Break Up the Boy’s Club: Women Officiating in NHL

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Break Up the Boy’s Club: Women Officiating in NHL

Trailblazers are those who take the harder path and create trails for others to follow through difficult terrain when the journey to the destination seems impossible. Paul Stewart is just that! A visionary and a major supporter of diversity in hockey, he’s let the world know that has a very big goal for the next phase of his impressive hockey career. The legacy he wants to leave behind is getting women ahead, and help them follow in his footsteps and officiate in the NHL.

Last month, Stewart was inducted into the U.S. Hockey Hall of Fame and took the opportunity while having the media’s attention to announce that Katie Guay a female hockey referee, will be ref’ing the Beanpot tournament in Boston that takes place next month. Stewart himself has refereed 1,010 NHL regular-season games, 49 Stanley Cup playoff games and two NHL All-Star Games, all throughout which he never wore a helmet. He was happy to say he helped Guay along the way to get to where she is and on the verge of breaking the gender-based barrier professional sports have put up.

Guay reff’d in the Southern Professional Hockey League. And they have set the standard when it comes to advancing women in hockey.  One team in particular, Columbus Cottonmouths that’s also owned by a woman, Ms. Wanda Amos, was the first SPHL team to put a female player on their roster. Last season, goalie Shannon Szabados put on the pads for the team.  This past November, the team also hosted the first female officials in the SPHL in honour of their annual Hockey and Heels/Girl Scout Night.

Guay at the moment officiates women’s college hockey full-time in Hockey East and the ECAC leagues.  Aborad, she did the 2014 IIHF Under-18 World Championship. And she was selected to referee the 2015 IIHF Ice Hockey Women’s World Championship that was held in Malmo, Sweden.

“I want to see someone break that glass ceiling,” Stewart said to media on his induction day. “It doesn’t take an X or Y chromosome to put your arm in the air and call a penalty. It only takes brains and guts. And that’s it. My next goal is to have lots of great women officiating.”

Stewart logged minutes in both the World Hockey Association and the National Hockey League. He even played alongside Mark Messier with the Cincinnati Stingers. But his last season of pro hockey was almost 4 decades ago, in the 1979–80 season with the then-existing Quebec Nordiques.

Right after he made the move from player to referee and has had a fruitful and long career in the NHL. He officiated 1,010 regular season games, 49 playoff games, the 1987 Canada Cup, the 1991 Canada Cup and two All-Star games. He never wore a helmet in his officiating career.

Paul Stewart wants women officiating in NHL

Stewart was inducted alongside David Poile, GM of the NHL’s Nashville Predators, three-time Olympic medalist and U.S. national team captain Natalie Darwitz, and former Michigan coach Red Berenson.

Darwitz, is coaching Division III Hockey in St. Paul, Minnesota, and believes that women could become officials in the NHL. Admitting that she probably couldn’t skate as fast or shoot a puck like a man she’s sure women could be referees and keep up with the pace if the game. She noted Guay and Kristine Langley as current men’s league referees currently working at the D-III level.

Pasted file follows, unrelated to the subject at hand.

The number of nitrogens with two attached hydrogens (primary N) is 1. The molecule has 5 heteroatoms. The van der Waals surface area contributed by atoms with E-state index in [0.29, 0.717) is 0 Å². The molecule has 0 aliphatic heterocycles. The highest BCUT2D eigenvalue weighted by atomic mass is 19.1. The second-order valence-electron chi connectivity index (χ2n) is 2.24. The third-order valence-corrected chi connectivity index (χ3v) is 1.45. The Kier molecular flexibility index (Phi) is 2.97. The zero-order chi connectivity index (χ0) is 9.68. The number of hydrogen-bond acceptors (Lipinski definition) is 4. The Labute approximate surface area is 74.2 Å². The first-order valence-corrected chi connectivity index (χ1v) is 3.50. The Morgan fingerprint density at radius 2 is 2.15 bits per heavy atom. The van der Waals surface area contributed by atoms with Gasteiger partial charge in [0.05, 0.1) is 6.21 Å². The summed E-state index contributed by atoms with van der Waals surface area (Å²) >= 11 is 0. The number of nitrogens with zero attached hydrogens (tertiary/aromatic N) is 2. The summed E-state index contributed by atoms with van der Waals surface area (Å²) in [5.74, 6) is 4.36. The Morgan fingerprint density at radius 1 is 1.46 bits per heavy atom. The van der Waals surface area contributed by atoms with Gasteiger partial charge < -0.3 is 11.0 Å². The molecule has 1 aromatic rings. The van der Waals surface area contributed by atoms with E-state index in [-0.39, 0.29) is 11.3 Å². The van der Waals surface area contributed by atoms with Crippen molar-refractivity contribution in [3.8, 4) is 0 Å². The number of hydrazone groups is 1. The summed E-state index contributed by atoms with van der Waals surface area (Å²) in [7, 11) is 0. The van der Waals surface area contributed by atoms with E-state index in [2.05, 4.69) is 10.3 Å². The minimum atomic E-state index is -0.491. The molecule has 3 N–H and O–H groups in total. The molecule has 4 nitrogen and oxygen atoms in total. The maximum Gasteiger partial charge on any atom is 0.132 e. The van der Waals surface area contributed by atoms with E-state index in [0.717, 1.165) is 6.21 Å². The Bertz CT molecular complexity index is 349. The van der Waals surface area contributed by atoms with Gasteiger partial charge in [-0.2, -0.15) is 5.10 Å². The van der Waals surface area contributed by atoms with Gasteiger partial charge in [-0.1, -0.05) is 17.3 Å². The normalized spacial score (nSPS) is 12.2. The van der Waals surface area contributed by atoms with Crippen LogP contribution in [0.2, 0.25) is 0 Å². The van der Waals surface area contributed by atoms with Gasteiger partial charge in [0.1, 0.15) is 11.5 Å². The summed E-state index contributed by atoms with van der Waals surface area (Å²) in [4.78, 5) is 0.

“If you know the game well enough, that’s certainly a huge possibility that could happen in the future,” Darwitz told media. “And I would love to see that.”

What’s encouraging is that this past August five women took part in the NHL’s officiating combine that took place in Buffalo, which is one more than the year before. Stephen Walkom, who’s the current director of officiating for the NHL, was quoted that the league is very open to anyone testing, despite gender or sex, and that anyone who qualifies may participate at the combine. What’s positive is that more and more girls and women are playing hockey every year, so the future looks bright for the league to bring in their first female or trans-woman referee.

The NHL says its looking for officials from both sexes and what’s must important is that they need be an exceptional skater to keep up with the break-neck pace of the NHL. The league’s commissioner Gary Bettman, agreed and told media that being as qualified as other candidates is the goal.

“I don’t view any limitations in our ability to continue to attract knowledgeable, smart, hard-working professionals, whether they’re male or female,” Bettman said.

So, Stewart and the NHL have come a long way by just having the conversation and opening the door to women referee. Being emotional and opening up about his feelings, was just one more way that Stewart pushed against gender stereotypes. While speaking about being inducted into the U.S. Hockey Hall of Fame, Stewart had tears running down his face. He said it felt like he’d had an onion up to his face all day.

“You’ve seen a side of me not a lot of players ever saw,” Stewart said. “I used to make them cry.”  As painful as this change may be for some ‘hockey purists’, it’s time to let the floodgates open and welcome women in.

Congratulations Paul!



A crazy hockey fan who was tired of all the hegemonic and male-centric views being proliferated in sports news, with almost no media outlets offering an alternative or queer perspective, I decided it was time to prove my love for hockey. So I created a site that was inclusive, and made a space for all voices, where hockey fans despite their background or identity, could enjoy the majestic sport freely, without bias or judgment. And get in a bet or two...

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